Tuning down a half step makes the number 13 strings I have really easy to bend and is overall easier on my hand. (13s come factory on a Taylor.)

    Is that going to pose a problem?
     
  19. Quill

    Quill Senior Member

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    That's great! And of course I know well from other things in other places that you have a far broader sense of what intonation is than we have the time and space to develop in this thread. I simply ... well it's not my clearest bit of text ever but I think the idea of the differing systems all in play at once is there. These things ... I find them so hard to talk about. If I could explain my sense of these things just a little better I would be a famous novelist.

    I'm just glad I'm mentally well enough to prefer the company of women my own age or I'd be a famous novelist's famous artist manqué ...

    [​IMG]

    ANYWAY! never mind - the Lori Maddox thread in the backstage must have got to me {shudder}

    I dunno, Jon. I haven't ever found anything that I could use musically by calculation - not to say that can't be done, just that I work differently. I just hunted and still hunt for stuff that I could and can use, and found what I found.

    And here's where I find a harmonic that rings close to an A# on the sixth string tuned to E:

    [​IMG]

    It's off a bit but is still interestingly close to an octave above the fretted A# in the picture (third string, third fret). That harmonic, to my ear, is nowhere near the pitch of an A.
     
  20. Quill

    Quill Senior Member

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    Some players tune down all the time ... some bands tune down. Depends.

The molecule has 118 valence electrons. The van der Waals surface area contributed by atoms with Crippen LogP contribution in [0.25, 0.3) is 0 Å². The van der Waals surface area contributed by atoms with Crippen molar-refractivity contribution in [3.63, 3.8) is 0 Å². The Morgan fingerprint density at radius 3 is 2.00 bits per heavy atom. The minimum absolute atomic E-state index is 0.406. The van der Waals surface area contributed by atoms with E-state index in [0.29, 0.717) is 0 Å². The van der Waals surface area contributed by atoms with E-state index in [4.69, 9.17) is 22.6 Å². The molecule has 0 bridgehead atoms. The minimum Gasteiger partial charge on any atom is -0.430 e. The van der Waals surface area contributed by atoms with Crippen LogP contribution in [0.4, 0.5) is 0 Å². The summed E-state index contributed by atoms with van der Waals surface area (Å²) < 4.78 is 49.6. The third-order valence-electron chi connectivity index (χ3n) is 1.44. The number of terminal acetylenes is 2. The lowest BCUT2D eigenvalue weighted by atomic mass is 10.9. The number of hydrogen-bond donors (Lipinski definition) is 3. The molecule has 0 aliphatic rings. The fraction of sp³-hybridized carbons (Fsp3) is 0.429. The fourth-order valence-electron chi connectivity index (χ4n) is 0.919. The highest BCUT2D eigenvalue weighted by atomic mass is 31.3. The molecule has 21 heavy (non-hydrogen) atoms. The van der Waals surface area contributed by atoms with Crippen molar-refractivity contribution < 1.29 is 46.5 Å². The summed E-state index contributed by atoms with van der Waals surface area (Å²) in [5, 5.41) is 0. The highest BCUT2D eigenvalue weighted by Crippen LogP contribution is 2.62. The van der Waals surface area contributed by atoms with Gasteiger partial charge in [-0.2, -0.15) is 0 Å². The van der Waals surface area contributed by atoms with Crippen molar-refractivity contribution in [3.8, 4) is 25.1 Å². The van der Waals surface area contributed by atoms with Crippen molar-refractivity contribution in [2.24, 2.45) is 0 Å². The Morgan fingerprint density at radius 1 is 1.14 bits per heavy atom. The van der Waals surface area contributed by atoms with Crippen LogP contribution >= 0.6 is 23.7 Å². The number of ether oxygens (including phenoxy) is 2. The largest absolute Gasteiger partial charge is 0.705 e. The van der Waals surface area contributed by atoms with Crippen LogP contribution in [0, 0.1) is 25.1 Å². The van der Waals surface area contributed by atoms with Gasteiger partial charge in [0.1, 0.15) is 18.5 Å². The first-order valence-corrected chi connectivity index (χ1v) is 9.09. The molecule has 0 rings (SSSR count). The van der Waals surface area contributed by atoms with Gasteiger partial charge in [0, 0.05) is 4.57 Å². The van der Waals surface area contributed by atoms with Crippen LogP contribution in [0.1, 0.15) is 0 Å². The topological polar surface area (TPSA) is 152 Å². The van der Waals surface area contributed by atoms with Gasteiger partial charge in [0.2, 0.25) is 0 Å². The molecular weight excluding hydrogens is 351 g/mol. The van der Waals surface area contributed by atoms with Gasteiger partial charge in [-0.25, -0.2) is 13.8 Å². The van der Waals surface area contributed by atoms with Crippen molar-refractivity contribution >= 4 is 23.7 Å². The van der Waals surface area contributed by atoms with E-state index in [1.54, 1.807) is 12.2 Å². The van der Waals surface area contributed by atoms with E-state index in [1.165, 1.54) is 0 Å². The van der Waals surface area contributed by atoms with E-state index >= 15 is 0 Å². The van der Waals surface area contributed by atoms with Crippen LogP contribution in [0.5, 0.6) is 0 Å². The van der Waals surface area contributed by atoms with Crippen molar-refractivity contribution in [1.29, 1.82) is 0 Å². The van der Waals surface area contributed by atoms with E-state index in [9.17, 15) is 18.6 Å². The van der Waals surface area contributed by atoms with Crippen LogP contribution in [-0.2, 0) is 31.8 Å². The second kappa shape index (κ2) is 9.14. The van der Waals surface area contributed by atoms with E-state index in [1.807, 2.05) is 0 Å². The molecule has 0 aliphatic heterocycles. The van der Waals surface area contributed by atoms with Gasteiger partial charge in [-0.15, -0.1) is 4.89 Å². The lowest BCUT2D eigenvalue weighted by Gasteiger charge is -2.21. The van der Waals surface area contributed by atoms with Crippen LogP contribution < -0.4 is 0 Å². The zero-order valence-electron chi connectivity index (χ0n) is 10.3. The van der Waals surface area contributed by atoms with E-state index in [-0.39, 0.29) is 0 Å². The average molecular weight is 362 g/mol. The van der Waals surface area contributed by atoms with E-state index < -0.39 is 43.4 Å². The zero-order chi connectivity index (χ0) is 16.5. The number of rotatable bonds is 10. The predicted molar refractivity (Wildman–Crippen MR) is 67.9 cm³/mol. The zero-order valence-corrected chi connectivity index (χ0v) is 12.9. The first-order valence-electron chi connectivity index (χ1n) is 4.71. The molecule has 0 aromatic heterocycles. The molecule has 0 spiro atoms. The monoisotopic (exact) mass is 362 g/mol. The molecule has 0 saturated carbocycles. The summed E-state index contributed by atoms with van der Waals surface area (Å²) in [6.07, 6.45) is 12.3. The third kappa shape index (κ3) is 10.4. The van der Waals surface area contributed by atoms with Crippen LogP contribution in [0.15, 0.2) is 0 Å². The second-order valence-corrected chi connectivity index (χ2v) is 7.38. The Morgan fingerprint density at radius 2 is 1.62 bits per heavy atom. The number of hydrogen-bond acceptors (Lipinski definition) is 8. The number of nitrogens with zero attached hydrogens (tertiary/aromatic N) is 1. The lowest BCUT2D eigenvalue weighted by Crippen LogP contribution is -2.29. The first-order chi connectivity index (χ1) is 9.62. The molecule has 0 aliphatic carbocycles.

For all my fuss and noise about complicating thoughts about tuning, I like to work at standard pitch - though I have been so tempted to go totally to 432Hz instead of 440Hz ...

    I dunno. The ear is tricky. Good transcribers train to hear instruments at 440Hz, and those I know say they can't work if they let themselves get lazy with their own instruments. The highly trained ear is not that flexible. Or is it? It's a big question - I'm a fair-to-middling transcriber and I can deal with some wandering ... a fair-to-middling transcriber could take, for example, an old big-band recording, if it isn't too distorted or scratchy, and, after a while, write down for you what is going on all the way down to the details of the fourth clarinet - but it might take many, many listens and a lot of hard work; a good transcriber will get the whole thing in just a few passes, sometimes if the recording is really clear they'll get it first pass.

    If you are perfectly in tune to A=440Hz but down to Eb, and completely understand that ... maybe that's ok. Why not try a set of 0.012-0.048 strings tuned to E sometime?

    But ... that's another level of skill. But ... the best transcriber I ever met, a completely amazing man, was and is ... not a pianist but a guitar player! So ... who knows?